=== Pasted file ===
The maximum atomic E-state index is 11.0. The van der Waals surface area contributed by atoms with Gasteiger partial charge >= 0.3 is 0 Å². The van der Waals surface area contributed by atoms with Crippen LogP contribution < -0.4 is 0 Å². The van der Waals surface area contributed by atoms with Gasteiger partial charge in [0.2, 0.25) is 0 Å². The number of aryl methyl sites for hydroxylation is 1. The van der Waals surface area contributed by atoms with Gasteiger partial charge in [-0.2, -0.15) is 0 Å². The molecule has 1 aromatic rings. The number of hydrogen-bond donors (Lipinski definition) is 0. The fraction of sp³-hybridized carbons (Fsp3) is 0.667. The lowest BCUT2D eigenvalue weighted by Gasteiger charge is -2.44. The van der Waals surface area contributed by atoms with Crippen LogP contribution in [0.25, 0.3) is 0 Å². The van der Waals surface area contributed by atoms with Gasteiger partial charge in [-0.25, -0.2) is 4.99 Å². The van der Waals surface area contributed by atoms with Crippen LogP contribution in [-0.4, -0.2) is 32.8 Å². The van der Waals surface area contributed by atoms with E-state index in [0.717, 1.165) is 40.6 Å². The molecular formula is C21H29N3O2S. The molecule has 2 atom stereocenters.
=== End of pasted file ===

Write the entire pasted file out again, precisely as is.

The maximum atomic E-state index is 11.0. The van der Waals surface area contributed by atoms with Gasteiger partial charge >= 0.3 is 0 Å². The van der Waals surface area contributed by atoms with Crippen LogP contribution < -0.4 is 0 Å². The van der Waals surface area contributed by atoms with Gasteiger partial charge in [0.2, 0.25) is 0 Å². The number of aryl methyl sites for hydroxylation is 1. The van der Waals surface area contributed by atoms with Gasteiger partial charge in [-0.2, -0.15) is 0 Å². The molecule has 1 aromatic rings. The number of hydrogen-bond donors (Lipinski definition) is 0. The fraction of sp³-hybridized carbons (Fsp3) is 0.667. The lowest BCUT2D eigenvalue weighted by Gasteiger charge is -2.44. The van der Waals surface area contributed by atoms with Crippen LogP contribution in [0.25, 0.3) is 0 Å². The van der Waals surface area contributed by atoms with Gasteiger partial charge in [-0.25, -0.2) is 4.99 Å². The van der Waals surface area contributed by atoms with Crippen LogP contribution in [-0.4, -0.2) is 32.8 Å². The van der Waals surface area contributed by atoms with E-state index in [0.717, 1.165) is 40.6 Å². The molecular formula is C21H29N3O2S. The molecule has 2 atom stereocenters.